A copy of the following document was given to my wife who is descended from these Westendorfs.I recognize it as a family treasure and wish to share it.
Denver, Bremer County, IowaMay 31, 1938
On September 22, 1938, it will be 104 years since my mother was born, whose maiden name was Sophia Selk; my father, Frederich Westendorf was born May 26, 1835.They emigrated from Orentsee, Mecklenborg-Schwerin, Germany in company with my grandfather Deitlov Selk and my grandmother, and uncle Carl Dettmann and his wife and their daughter Louise.My grandmother and Aunt Dettmann were sisters.
They made the journey in a sailing vessel to New Orleans in about nine weeks.Then on boats up the Mississippi river and railroads to New York township, DuPage county, Illinois.They arrived at their destination in June, 1856, but their funds which they had deposited in Hamburg when they left Germany for which they took a draft, turned out to be worthless, and they never recovered any of their money.Grandfather lost about $400.00 and Uncle Dettmann about $900.00.Father sometimes said when he was talking about old times, when he came to this country he was in debt $25.00.
Grandfather and Uncle Dettmann rented a house or shanty to provide a home for their families, and they themselves found work on a railroad which was built west from Chicago about that time.Both father as well as mother hired out to farmers to earn money because they were badly in need of money to pay their debts.Later he also worked on railroads.And still later they commenced farming, renting different farms until the fall of 1865, when father bought a 60 acre farm in the northeast corner of section 8, township 91, range 12 west of the 5th PM in Maxfield township, Bremer County, Iowa.
In October, 1865, we moved to Maxfield, father in a covered wagon drawn by horses, and I remember well the wagon was rather heavily loaded; among other things there was a Kirby reaper and mower combined without the wooden parts of the platform.There were also 2 or 3 colts following the covered wagon, sometimes tied to the wagon and sometimes not.Father was on the road from the time he left home in Illinois till he got to Grandmother's home in Iowa, eleven days.When father left our old home in Illinois, an old neighbor with a buggy or a light wagon accompanied him in Illinois and some distance in Iowa, but after that neighbor had left him, father had some trouble in finding the way especially the further west he got.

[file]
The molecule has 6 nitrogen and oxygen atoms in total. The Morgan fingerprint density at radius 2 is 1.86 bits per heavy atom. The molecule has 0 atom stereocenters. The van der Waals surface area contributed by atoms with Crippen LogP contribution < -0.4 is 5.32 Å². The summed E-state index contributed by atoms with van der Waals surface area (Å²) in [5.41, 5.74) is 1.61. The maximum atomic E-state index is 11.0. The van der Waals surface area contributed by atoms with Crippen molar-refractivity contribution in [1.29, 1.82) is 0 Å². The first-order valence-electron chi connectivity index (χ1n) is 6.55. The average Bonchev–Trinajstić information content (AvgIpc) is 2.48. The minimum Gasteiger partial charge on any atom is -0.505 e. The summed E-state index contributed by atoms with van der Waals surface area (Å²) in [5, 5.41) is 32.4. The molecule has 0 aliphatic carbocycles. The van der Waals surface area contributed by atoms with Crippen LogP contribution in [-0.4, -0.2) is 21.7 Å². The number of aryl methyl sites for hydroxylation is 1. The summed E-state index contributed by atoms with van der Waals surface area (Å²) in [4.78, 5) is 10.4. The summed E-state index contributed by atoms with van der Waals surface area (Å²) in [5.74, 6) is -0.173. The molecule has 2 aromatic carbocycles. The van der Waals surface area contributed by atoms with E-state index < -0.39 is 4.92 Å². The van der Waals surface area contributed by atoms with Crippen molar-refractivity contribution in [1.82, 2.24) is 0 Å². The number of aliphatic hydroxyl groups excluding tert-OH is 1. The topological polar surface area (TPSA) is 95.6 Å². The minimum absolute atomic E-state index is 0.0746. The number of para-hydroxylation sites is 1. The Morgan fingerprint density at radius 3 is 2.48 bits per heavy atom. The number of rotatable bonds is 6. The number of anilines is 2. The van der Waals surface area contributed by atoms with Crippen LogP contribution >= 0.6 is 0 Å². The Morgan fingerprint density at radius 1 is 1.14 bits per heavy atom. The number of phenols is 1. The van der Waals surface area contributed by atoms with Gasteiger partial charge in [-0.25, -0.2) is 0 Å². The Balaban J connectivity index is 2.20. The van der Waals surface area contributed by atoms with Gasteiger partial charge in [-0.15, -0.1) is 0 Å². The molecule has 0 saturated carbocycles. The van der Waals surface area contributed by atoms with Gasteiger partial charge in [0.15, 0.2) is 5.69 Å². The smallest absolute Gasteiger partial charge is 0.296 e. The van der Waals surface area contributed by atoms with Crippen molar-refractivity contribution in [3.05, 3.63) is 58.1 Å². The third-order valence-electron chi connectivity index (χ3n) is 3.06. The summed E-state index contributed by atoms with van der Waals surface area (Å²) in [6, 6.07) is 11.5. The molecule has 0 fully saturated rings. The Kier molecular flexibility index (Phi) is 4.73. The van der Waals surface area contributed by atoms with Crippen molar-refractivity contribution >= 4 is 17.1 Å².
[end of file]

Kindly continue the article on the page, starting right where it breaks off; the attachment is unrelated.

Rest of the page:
I recall that dim, dusky day, the sun had set.My brother Fred and I were playing out of doors; we heard the rattle of a running wagon on the prairie some distance away, when we hollered with all our might, "Father is coming!"
Mother and the five oldest children came by train to Waverly, Iowa; thence by wagon to Grandmother's home where we all stayed the first winter.On the 60 acre farm there was a log house, maybe about 20 rods from the east section line, and maybe 40 from the north section line, now highway 3.In the spring of 1866 it was taken down, and father built a new frame house 16 x 24, one and one-half stories high with a cellar under it (on site it is now standing).
Thus father and mother were the first Westendorf's that came to the United States, and I was the first one that was born here (or came here without breeches on), as far as I know.I was born June 14, 1858, and am nearly 80.Christian Westendorf, Father's brother, and John Schuld and wife, who was Father's sister, came in the Fall of 1870.John and August came in the Fall of 1880, Joachim in the Fall of 1881.The last of Father's brothers that came to the United States was William who came in the Spring of 1883.
With the understanding that I am not a grammarian or philologist, I expect the readers of these lines will excuse the mistakes and failings found in these lines, as they were written for information only, not ornament.
(oldest son of first emigrant brother)